And while on this point, allow me to observe, that for either of us to cite a Scripture passage, offer a word of comment thereon, and then proceed to cite other testimony, without even noticing the views and arguments presented by the other on the passages previously adduced, is not, in my judgment, either a candid, equitable, or profitable mode of procedure. In reviewing your criticism on the Greek noun alwv (aion) and its derivative adjective, I wish our readers distinctly to remember two particulars. 1st. Your argument rests on the supposi tion that aiwy signifies eternity, or endless duration of being. If you yield this supposition, your entire argument is lost. You say, “if there is any word in the Greek language which denotes endless continuance, it is this," aiwv. 2d. No adjective can express any more than is expressed by the noun to which it is relative. The adjective gloomy cannot express more than is expressed by gloom-lovely than love--proud than pride. A thousand similar illustrations might be adduced. From hence it will follow, that if the noun aiwy does not strictly signify eternity, the adjective cannot, in itself, express an endless duration.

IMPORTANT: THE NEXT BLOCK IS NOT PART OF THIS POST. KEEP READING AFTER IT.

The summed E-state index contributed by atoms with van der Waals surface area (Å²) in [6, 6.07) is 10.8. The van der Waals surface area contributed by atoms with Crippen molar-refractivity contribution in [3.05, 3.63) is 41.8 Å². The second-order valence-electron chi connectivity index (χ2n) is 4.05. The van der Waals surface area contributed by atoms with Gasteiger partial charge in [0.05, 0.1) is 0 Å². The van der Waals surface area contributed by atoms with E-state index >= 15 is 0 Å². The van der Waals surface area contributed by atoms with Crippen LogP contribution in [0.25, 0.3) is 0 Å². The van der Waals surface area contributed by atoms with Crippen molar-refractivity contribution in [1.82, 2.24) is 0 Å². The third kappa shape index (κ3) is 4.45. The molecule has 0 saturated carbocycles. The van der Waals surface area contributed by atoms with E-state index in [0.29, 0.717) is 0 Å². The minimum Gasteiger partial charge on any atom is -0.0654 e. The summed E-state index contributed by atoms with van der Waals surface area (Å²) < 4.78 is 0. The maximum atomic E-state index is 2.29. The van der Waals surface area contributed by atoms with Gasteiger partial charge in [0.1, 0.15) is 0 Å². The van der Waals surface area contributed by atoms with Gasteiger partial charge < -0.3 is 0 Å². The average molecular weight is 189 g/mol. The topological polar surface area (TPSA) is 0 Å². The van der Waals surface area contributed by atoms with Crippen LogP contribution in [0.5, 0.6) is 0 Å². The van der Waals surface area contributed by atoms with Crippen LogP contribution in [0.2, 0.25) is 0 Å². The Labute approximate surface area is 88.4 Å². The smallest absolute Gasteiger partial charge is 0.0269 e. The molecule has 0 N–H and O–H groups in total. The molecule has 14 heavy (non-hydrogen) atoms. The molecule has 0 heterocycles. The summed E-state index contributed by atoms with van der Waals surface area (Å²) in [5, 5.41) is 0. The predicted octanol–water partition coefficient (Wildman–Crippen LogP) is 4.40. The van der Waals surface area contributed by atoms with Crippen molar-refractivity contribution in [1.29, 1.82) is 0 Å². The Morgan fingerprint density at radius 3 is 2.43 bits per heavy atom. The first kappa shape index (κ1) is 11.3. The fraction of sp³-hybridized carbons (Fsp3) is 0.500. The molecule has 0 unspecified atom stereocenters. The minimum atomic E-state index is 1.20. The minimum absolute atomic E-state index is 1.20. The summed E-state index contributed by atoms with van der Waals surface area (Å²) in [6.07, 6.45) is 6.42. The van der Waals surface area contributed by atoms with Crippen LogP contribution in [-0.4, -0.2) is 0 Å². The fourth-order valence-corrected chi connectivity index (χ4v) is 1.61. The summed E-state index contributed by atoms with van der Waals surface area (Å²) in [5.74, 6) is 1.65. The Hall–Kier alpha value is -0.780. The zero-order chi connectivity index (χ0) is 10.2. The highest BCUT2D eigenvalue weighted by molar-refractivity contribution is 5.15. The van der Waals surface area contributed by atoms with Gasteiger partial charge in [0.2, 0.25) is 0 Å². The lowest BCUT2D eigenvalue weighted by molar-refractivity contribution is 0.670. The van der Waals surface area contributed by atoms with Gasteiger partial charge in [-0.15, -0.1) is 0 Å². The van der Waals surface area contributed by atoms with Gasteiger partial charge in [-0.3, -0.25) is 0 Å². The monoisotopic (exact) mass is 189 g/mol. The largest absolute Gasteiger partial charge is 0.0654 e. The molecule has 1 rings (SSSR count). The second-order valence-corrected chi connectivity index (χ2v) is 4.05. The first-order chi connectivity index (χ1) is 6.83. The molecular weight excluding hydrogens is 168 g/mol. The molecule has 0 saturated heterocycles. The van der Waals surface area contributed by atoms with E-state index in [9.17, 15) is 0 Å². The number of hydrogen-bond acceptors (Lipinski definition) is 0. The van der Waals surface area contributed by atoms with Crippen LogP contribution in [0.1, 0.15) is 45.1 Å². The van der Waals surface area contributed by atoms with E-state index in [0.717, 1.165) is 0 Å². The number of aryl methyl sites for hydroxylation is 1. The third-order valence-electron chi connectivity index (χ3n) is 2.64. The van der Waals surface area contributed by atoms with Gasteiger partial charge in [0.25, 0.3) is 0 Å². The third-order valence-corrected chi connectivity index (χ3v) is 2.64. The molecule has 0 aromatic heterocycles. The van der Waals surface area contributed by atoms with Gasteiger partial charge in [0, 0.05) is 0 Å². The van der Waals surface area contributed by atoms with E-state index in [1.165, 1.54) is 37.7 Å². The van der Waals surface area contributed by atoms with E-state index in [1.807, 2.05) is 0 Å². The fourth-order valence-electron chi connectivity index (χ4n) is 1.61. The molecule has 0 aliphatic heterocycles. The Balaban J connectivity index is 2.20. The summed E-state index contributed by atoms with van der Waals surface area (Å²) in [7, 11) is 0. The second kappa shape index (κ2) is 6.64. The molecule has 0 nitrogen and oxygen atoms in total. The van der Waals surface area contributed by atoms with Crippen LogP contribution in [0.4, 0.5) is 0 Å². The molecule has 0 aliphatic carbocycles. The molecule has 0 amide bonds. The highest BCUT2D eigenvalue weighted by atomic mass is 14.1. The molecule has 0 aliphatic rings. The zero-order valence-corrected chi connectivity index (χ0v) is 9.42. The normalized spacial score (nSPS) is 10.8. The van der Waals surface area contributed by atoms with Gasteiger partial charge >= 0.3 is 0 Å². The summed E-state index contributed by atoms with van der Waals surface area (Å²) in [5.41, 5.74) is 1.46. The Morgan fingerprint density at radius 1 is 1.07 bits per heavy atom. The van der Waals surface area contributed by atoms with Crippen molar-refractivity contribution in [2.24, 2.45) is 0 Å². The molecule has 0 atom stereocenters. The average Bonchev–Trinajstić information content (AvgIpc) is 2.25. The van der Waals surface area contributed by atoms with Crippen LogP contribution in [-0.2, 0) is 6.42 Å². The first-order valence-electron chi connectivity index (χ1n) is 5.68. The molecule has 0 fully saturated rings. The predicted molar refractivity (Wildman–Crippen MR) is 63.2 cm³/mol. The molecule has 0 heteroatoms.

The following considerations justify me in assuming that the noun alwy does not, and cannot signify eternity, or an endless duration.

1st. We read of the beginning of alwy--but eternity can have no beginning—therefore aiwy does not signify eternity. John ix. 32, “Since the world began,” ek tov atūvos. In Rom. xvi. 25, Paul speaks of the mystery of the gospel“ which was kept secret since the world alwvious began.”

2. The noun in question is used in the plural number, and there are several forms of expression which denote the existence of more than one aíwy--but eternity is an individual; there cannot be two eternities—therefore alwy cannot signify eternity. 1 Cor. ii. 7, “The hidden wisdom which God ordained before the worlds mpw twy alwvwv began.” Eph. iii. 9, “ The mystery which from the beginning of the worlds atw twv aíūrwy hath been hid in God.” Col. i. 26, “ The mystery which hath been hid from ages and from generations,” απω των αιώνων και απω των YEVEDV. We read also of the cares, the wisdom, the men, the things of this alwv (aion,) implying another; and of the alwves(aions) to come, implying more than one future alwy (aion.) But two or more eternities is a contradiction.

3d. We read of the end of alwv (aion)—but eternity can have no end--therefore alwv (aion) cannot signify eternity.